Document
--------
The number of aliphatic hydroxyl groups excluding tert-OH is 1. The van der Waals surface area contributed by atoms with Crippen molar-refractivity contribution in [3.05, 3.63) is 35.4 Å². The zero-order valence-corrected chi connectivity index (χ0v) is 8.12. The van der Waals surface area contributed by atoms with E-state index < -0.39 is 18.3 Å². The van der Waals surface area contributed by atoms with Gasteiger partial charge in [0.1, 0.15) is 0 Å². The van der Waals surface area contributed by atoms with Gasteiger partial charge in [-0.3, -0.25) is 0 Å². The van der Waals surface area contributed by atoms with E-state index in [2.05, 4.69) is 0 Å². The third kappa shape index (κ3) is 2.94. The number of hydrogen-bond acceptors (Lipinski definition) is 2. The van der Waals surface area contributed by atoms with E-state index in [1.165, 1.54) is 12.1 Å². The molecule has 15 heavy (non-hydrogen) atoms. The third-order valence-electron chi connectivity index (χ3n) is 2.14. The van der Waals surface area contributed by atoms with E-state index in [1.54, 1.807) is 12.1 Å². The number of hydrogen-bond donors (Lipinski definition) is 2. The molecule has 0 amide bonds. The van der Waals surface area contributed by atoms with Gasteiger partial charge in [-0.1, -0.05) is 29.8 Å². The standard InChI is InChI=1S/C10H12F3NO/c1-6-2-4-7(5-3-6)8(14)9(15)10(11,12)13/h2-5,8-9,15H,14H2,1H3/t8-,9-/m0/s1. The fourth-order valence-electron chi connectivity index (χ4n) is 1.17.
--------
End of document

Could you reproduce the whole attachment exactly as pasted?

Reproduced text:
The number of aliphatic hydroxyl groups excluding tert-OH is 1. The van der Waals surface area contributed by atoms with Crippen molar-refractivity contribution in [3.05, 3.63) is 35.4 Å². The zero-order valence-corrected chi connectivity index (χ0v) is 8.12. The van der Waals surface area contributed by atoms with E-state index < -0.39 is 18.3 Å². The van der Waals surface area contributed by atoms with Gasteiger partial charge in [0.1, 0.15) is 0 Å². The van der Waals surface area contributed by atoms with Gasteiger partial charge in [-0.3, -0.25) is 0 Å². The van der Waals surface area contributed by atoms with E-state index in [2.05, 4.69) is 0 Å². The third kappa shape index (κ3) is 2.94. The number of hydrogen-bond acceptors (Lipinski definition) is 2. The van der Waals surface area contributed by atoms with E-state index in [1.165, 1.54) is 12.1 Å². The molecule has 15 heavy (non-hydrogen) atoms. The third-order valence-electron chi connectivity index (χ3n) is 2.14. The van der Waals surface area contributed by atoms with E-state index in [1.54, 1.807) is 12.1 Å². The number of hydrogen-bond donors (Lipinski definition) is 2. The molecule has 0 amide bonds. The van der Waals surface area contributed by atoms with Gasteiger partial charge in [-0.1, -0.05) is 29.8 Å². The standard InChI is InChI=1S/C10H12F3NO/c1-6-2-4-7(5-3-6)8(14)9(15)10(11,12)13/h2-5,8-9,15H,14H2,1H3/t8-,9-/m0/s1. The fourth-order valence-electron chi connectivity index (χ4n) is 1.17.